We have also recently witnessed the withdrawal by Dutch pension fund PGGM of tens of millions of euros from Israeli banks; the divestment from G4S by the Bill and Melinda Gates Foundation; and the U.S. Presbyterian Church divested an estimated $21 million from HP, Motorola Solutions and Caterpillar.

It is a movement that is gathering pace.

Violence begets violence and hatred, that only begets more violence and hatred.

We South Africans know about violence and hatred. We understand the pain of being the polecat of the world; when it seems nobody understands or is even willing to listen to our perspective. It is where we come from.

We also know the benefits that dialogue between our leaders eventually brought us; when organizations labeled “terrorist” were unbanned and their leaders, including Nelson Mandela, were released from imprisonment, banishment and exile.

We know that when our leaders began to speak to each other, the rationale for the violence that had wracked our society dissipated and disappeared. Acts of terrorism perpetrated after the talks began – such as attacks on a church and a pub – were almost universally condemned, and the party held responsible snubbed at the ballot box.

The exhilaration that followed our voting together for the first time was not the preserve of black South Africans alone. The real triumph of our peaceful settlement was that all felt included. And later, when we unveiled a constitution so tolerant, compassionate and inclusive that it would make God proud, we all felt liberated.

Of course, it helped that we had a cadre of extraordinary leaders.

But what ultimately forced these leaders together around the negotiating table was the cocktail of persuasive, nonviolent tools that had been developed to isolate South Africa, economically, academically, culturally and psychologically.

At a certain point – the tipping point – the then-government realized that the cost of attempting to preserve apartheid outweighed the benefits.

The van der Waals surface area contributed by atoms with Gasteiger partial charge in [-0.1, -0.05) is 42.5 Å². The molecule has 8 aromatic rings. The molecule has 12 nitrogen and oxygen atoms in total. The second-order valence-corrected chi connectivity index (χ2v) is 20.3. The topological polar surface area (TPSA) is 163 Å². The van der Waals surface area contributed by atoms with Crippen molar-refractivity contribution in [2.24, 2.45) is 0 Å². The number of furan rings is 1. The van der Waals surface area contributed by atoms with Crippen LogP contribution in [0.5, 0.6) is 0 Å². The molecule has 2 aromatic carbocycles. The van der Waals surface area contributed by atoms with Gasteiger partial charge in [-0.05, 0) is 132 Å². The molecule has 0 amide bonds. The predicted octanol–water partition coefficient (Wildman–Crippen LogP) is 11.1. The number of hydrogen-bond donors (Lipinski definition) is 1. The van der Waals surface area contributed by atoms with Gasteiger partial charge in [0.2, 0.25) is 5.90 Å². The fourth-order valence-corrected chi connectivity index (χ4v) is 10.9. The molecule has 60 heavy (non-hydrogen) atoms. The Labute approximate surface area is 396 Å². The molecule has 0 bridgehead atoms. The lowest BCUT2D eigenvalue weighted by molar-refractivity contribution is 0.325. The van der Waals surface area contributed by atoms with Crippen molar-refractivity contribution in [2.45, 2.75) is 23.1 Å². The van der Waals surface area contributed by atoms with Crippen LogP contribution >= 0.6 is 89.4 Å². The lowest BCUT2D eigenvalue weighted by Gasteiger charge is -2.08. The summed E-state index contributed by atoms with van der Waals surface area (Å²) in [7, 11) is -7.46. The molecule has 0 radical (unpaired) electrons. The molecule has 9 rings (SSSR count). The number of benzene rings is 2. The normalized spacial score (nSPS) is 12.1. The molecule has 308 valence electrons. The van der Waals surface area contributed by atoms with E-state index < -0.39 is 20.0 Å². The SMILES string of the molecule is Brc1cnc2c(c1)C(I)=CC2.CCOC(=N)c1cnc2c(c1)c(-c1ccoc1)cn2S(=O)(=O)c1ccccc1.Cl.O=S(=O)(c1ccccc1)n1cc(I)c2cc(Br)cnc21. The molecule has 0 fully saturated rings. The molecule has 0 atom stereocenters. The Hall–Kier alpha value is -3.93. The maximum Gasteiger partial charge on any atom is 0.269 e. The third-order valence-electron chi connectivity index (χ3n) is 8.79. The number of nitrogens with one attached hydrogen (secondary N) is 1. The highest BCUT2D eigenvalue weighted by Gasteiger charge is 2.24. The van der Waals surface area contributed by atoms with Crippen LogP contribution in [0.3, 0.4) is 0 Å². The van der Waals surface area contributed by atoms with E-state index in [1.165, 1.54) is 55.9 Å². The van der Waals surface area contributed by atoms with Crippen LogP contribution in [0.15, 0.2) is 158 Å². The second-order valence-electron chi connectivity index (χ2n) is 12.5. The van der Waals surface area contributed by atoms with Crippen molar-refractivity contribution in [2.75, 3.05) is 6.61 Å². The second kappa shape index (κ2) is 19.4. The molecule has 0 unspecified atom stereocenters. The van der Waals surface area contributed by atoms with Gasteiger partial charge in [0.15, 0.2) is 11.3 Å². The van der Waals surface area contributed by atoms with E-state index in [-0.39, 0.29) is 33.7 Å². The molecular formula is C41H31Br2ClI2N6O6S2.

The withdrawal of trade with South Africa by multinational corporations with a conscience in the 1980s was ultimately one of the key levers that brought the apartheid state – bloodlessly – to its knees. Those corporations understood that by contributing to South Africa’s economy, they were contributing to the retention of an unjust status quo.

Those who continue to do business with Israel, who contribute to a sense of “normalcy” in Israeli society, are doing the people of Israel and Palestine a disservice. They are contributing to the perpetuation of a profoundly unjust status quo.

Those who contribute to Israel’s temporary isolation are saying that Israelis and Palestinians are equally entitled to dignity and peace.

Ultimately, events in Gaza over the past month or so are going to test who believes in the worth of human beings.

It is becoming more and more clear that politicians and diplomats are failing to come up with answers, and that responsibility for brokering a sustainable solution to the crisis in the Holy Land rests with civil society and the people of Israel and Palestine themselves.

Besides the recent devastation of Gaza, decent human beings everywhere – including many in Israel – are profoundly disturbed by the daily violations of human dignity and freedom of movement Palestinians are subjected to at checkpoints and roadblocks. And Israel’s policies of illegal occupation and the construction of buffer-zone settlements on occupied land compound the difficulty of achieving an agreementsettlement in the future that is acceptable for all.

The State of Israel is behaving as if there is no tomorrow. Its people will not live the peaceful and secure lives they crave – and are entitled to – as long as their leaders perpetuate conditions that sustain the conflict.